House Speaker Paul D. Ryan (R- Wis.) last week announced the decision to pull the Republican health-care bill.
(Oliver Contreras for The Washington Post)

The failure of the American Health Care Act is a stunning moment. The failure was not just a one-off event that can be blamed on President Trump, House Speaker Paul D. Ryan (R-Wis.) or any specific politician. It is the culminating event in a broader process of “political fragmentation” that I have been writing about for several years.

By political fragmentation, I mean two things. One is how power within Congress has shifted from the party leaders to individual members of Congress, who are now far more capable of acting independently than in the past. The second is the shift in power from the political parties themselves to outside groups and actors.

Both things were amply on display this past week. A Republican president and party leaders in the House could not force enough GOP lawmakers to support the AHCA. Outside groups stepped in to defend recalcitrant Republicans. Ultimately, there is no coherent power leading the legislative process that can necessarily push through major party initiatives, even under unified government.  

What has changed in recent decades to bring about this fragmentation? It is not just that there are significant policy differences within the Republican caucus. That is often the case. The question is why House leaders were not able to get members to work through those differences. Many factors are at work, but I want to emphasize three.

First, many members of Congress now depend less on the party’s financial and other support. This was manifest in the highly public pledge of the Koch brothers’ network to support Republicans who bucked the party leadership. But it is not just these big funders who have changed the landscape. The communications revolution has enabled individual members of Congress to connect effectively with small donors throughout the country. Small donors (like other individual donors) tend to be the most ideologically polarized source of money in politics, and they further empower the extreme wings of the parties to stand up against more centrist leadership.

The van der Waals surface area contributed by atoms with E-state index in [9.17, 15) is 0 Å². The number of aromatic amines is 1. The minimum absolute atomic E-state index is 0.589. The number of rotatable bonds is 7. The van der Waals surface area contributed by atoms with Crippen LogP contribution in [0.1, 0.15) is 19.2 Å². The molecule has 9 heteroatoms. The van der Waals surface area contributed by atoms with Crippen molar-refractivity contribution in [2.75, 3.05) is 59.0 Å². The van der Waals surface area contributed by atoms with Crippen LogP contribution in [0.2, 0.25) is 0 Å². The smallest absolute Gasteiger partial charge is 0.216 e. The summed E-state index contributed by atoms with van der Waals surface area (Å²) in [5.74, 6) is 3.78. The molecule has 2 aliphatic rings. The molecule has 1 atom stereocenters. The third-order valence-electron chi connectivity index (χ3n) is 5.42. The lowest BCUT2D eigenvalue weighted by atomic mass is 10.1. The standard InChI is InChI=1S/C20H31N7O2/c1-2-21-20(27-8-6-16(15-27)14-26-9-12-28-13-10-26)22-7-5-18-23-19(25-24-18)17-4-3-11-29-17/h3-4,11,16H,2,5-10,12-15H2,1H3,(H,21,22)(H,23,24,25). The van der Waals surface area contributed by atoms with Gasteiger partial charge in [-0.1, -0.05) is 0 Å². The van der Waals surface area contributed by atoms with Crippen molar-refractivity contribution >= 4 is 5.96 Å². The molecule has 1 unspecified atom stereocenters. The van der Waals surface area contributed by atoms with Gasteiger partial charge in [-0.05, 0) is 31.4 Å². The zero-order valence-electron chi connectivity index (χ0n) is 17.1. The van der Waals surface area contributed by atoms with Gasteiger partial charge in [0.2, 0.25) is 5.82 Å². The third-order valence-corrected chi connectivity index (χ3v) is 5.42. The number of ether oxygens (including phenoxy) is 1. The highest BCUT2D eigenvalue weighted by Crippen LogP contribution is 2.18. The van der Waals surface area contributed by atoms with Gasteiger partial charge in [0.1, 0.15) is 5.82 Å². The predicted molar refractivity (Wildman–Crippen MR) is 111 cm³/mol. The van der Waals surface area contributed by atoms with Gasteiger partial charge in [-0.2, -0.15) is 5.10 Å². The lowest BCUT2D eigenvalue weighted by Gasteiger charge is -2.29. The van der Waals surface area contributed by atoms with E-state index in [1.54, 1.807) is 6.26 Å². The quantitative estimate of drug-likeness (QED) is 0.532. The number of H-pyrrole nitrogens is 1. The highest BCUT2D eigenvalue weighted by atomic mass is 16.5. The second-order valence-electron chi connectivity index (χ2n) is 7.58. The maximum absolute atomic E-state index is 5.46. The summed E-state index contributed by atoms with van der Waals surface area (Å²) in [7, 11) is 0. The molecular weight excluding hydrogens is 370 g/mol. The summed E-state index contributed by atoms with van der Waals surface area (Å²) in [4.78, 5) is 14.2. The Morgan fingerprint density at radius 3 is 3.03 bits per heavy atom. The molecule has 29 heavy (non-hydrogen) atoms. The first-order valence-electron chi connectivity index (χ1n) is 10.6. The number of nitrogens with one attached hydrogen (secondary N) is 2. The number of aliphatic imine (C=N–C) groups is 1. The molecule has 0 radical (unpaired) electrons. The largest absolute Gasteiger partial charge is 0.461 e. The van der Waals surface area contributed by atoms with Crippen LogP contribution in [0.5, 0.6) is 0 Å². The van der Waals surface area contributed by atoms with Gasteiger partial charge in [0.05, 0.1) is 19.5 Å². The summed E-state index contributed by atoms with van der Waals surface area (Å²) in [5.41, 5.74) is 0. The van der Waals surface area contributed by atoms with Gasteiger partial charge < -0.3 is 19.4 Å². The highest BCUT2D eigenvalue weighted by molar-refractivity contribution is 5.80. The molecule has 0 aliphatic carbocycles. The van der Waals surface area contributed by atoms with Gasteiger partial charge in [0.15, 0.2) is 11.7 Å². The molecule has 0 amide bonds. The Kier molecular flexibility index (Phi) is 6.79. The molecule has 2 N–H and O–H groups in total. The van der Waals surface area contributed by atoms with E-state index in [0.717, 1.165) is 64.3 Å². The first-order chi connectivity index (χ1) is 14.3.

Second, committee assignments seem to matter less than at some points in the past, which also diminishes the leverage of party leaders. Committee assignments are less necessary for name recognition and fundraising. Committees are less important as centers of policymaking, as was obviously the case with the AHCA. Because committees were not particularly important designers of that bill, individual members had no significant role in shaping it.

Third, the end of earmarks has taken away a tool that party leaders can use to entice members to support legislation that the leadership views as a priority. Mark Schmitt has argued that the loss of earmarks doesn’t matter because many members are so philosophically opposed to earmarks that they wouldn’t accept them even if offered. That might be true of some, or even all, members of the House Freedom Caucus. But if this story is accurate, only 15 of the 33 Republican AHCA opponents were part of the Freedom Caucus. Other Republican dissenters may have been more persuadable.

The Democratic Party is not immune to the forces driving political fragmentation. While tensions between the Sanders and Clinton wings of the party can be suppressed in the service of forging a united opposition, those tensions will surface when the party returns to a governing role.

Compared with other democracies, the U.S. system is more fragmented because of the separation of powers. To make a separated-powers system work, there needs to be some effective centralized power that can produce congressional majorities and White House support for key legislation. At a minimum, this means making party leadership in Congress more effective.

Right now, political fragmentation might cheer opponents of the AHCA, but when different governing majorities try to tackle immigration, climate change or other major issues, this fragmentation could be just as daunting.

Richard H. Pildes is Sudler Family Professor of Constitutional Law at New York University and author of “Why the Center Does Not Hold:  The Causes of Hyperpolarized Democracy in America.”